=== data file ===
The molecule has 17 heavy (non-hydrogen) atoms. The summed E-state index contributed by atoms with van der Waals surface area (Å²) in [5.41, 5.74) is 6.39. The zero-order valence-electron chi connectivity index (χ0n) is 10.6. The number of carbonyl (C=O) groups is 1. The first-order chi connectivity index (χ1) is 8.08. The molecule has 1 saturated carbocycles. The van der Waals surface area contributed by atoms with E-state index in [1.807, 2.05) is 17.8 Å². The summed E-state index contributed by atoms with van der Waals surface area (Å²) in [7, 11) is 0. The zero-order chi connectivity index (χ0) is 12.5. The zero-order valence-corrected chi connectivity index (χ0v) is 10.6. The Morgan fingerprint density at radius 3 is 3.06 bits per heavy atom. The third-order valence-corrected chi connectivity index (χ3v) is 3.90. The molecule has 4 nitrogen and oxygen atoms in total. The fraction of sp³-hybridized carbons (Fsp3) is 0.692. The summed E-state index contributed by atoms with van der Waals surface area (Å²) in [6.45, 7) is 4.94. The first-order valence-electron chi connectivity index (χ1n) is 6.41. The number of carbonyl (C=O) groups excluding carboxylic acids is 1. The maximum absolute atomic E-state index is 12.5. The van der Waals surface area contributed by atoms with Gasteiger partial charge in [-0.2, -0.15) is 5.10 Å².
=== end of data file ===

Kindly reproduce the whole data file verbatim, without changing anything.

The molecule has 17 heavy (non-hydrogen) atoms. The summed E-state index contributed by atoms with van der Waals surface area (Å²) in [5.41, 5.74) is 6.39. The zero-order valence-electron chi connectivity index (χ0n) is 10.6. The number of carbonyl (C=O) groups is 1. The first-order chi connectivity index (χ1) is 8.08. The molecule has 1 saturated carbocycles. The van der Waals surface area contributed by atoms with E-state index in [1.807, 2.05) is 17.8 Å². The summed E-state index contributed by atoms with van der Waals surface area (Å²) in [7, 11) is 0. The zero-order chi connectivity index (χ0) is 12.5. The zero-order valence-corrected chi connectivity index (χ0v) is 10.6. The Morgan fingerprint density at radius 3 is 3.06 bits per heavy atom. The third-order valence-corrected chi connectivity index (χ3v) is 3.90. The molecule has 4 nitrogen and oxygen atoms in total. The fraction of sp³-hybridized carbons (Fsp3) is 0.692. The summed E-state index contributed by atoms with van der Waals surface area (Å²) in [6.45, 7) is 4.94. The first-order valence-electron chi connectivity index (χ1n) is 6.41. The number of carbonyl (C=O) groups excluding carboxylic acids is 1. The maximum absolute atomic E-state index is 12.5. The van der Waals surface area contributed by atoms with Gasteiger partial charge in [-0.2, -0.15) is 5.10 Å².